Welcome to our Personal Injury Bulletin which covers Pleural Plaques which is a condition brought on by exposure to asbestos. If you would like to discuss any of the issues covered in this bulletin, please get in touch with a member of our team.
What is asbestos and why is it bad?
Asbestos is a set of six naturally occurring silicate minerals. It is resistant to heat and combustion and was therefore a very popular material for use in the construction of buildings. However, exposure to asbestos is very bad for individual’s health. This is because the fibres in asbestos are extremely small and aero dynamic and can therefore be easily inhaled into the lungs. Once in the lungs, asbestos may remain there permanently.
What are the consequences of exposure to asbestos?
Some people who have been exposed to asbestos will have absolutely no medical issues at all. However there are various asbestos related diseases and conditions. These are:-
- Asbestosis – This is the most well know disease. This disease can develop many years after the initial exposure to asbestos. Asbestosis is the scarring of lungs which causes breathlessness, breathing will become more and more difficult over time until eventually, the lungs can no longer function and the patient will die.
- Mesothelioma – This is cancer of the lung or abdomen. It can take hold very quickly and, again, is fatal. Lung cancer is the biggest killer amongst those exposed to asbestos, even in small doses. Smokers exposed to asbestos face a far higher risk of developing lung cancer.
- Pleural Plaques – This is most common consequence of asbestos exposure although the least well known. Pleural plaques is the scarring of the lungs where there are no external symptoms and there is no pain or breathlessness. It is only when an x-ray is performed that the condition will be noticed. As there are no symptoms, this is a non-fatal condition.
The Legal Position
The first documented death related to asbestos was in American in the early 1900s. However asbestos was used as a cheap, flexible and highly effective construction material until the 1990s. The first UK asbestos regulations came into force in 1969 and specified how the material should be installed to minimise human contact. It was not until 1983 that the ‘Asbestosis (Licensing) Regulations’ were introduced in the UK.
The ‘Asbestosis (Licensing) Regulations 1983’ were followed by the ‘Control of Asbestos Regulations 2006’ which prohibited the import, supply and use of all forms of asbestos and set controls for dealing with existing asbestos. However this ban does not apply to existing asbestos which, if in good condition, they can be left in place.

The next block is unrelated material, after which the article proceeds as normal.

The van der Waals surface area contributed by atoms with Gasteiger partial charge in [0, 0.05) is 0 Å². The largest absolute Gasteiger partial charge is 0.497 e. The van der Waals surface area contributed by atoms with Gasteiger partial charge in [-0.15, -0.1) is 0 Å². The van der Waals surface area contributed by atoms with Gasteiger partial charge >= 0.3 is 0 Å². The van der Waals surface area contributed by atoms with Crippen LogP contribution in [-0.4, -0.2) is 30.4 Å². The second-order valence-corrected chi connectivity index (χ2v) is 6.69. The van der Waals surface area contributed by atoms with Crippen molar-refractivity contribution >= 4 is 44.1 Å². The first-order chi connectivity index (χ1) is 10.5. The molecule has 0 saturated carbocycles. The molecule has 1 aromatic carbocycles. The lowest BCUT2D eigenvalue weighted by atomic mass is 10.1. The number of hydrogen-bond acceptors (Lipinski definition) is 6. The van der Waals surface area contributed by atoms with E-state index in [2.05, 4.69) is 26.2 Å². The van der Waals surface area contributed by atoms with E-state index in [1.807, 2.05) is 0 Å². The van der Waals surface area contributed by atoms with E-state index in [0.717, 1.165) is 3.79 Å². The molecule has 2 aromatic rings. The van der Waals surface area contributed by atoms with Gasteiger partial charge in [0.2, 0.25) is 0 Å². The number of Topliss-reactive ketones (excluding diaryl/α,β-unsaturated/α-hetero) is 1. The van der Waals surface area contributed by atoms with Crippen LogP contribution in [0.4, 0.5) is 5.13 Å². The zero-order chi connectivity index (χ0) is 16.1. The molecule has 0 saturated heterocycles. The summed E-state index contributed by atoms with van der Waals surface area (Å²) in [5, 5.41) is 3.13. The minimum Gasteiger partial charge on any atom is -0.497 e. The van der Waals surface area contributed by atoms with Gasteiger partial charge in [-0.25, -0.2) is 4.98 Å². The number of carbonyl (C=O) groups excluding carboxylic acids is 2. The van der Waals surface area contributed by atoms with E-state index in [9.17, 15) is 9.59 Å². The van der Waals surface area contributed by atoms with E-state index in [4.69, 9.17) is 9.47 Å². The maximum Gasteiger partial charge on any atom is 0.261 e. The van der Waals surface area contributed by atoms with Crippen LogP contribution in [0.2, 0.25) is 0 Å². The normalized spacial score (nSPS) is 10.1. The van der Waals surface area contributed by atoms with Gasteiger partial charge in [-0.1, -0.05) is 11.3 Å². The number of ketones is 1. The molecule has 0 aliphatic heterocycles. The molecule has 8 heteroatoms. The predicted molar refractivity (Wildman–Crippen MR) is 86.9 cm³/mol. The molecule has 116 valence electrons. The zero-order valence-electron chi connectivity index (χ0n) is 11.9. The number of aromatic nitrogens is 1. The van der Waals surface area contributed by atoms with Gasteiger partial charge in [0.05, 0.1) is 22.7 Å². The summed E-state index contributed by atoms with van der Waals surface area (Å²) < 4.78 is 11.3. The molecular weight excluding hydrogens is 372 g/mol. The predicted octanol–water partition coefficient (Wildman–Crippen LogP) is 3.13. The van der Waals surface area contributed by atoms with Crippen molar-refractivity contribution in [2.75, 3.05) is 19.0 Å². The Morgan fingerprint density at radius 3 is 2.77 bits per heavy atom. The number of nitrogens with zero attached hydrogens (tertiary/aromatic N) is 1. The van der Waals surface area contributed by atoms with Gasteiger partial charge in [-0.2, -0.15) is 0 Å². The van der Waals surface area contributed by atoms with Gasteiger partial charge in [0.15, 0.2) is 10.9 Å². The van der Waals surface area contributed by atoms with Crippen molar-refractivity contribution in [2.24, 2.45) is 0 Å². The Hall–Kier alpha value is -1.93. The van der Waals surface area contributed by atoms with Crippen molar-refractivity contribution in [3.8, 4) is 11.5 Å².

Despite the fact that pleural plaques is a symptomless disease, the Scottish Government decided in 2009 that individuals who had developed this condition should receive compensation. This was detailed in the ‘Damages (Asbestos-Related Conditions) (Scotland) Act 2009’. As yet there have been no published cases which state the likely level of award but we understand that claims are being settled for between £4,000 to £8,000.
As asbestos was used in so many buildings, it is still possible for individuals to come into contact with this substance. Although most employers will keep a list of all the buildings that have asbestos within them, we consider that there will still be some buildings which have not been identified as having asbestos within them.
What should I do?
If you have been working for your employer for a long time and your job involves maintenance or installation, or you are aware, or think that it is possible, that you have come into contact with asbestos, you should visit your GP and request that they refer you for a chest x-ray. This should be done as quickly as possible.
As with all types of work related conditions, you have three years to lodge a claim once your condition has been diagnosed. The three year period starts from the date that you become aware, or should reasonably have been aware, that you are suffering from the condition.
Lindsays are members of the Compensate Scheme. This allows us to instruct expert medical reports and incur court costs without requiring payment from our clients. It also provides protection to our clients against any liability to pay the other side’s legal expenses should their case be unsuccessful. Solicitor fees and outlays will only be paid where the case is successful.
If you would like to discuss the issues raised in this bulletin, please contact a member of our team.
This newsletter has been issued by Lindsays on the basis of publicly available information, internally developed data and other sources. Whilst all reasonable care has been taken to ensure the facts stated and the opinions given are correct, Lindsays does not accept any responsibility for its content and advise that specific advice should be sought regarding the topics covered.
© Lindsays 2013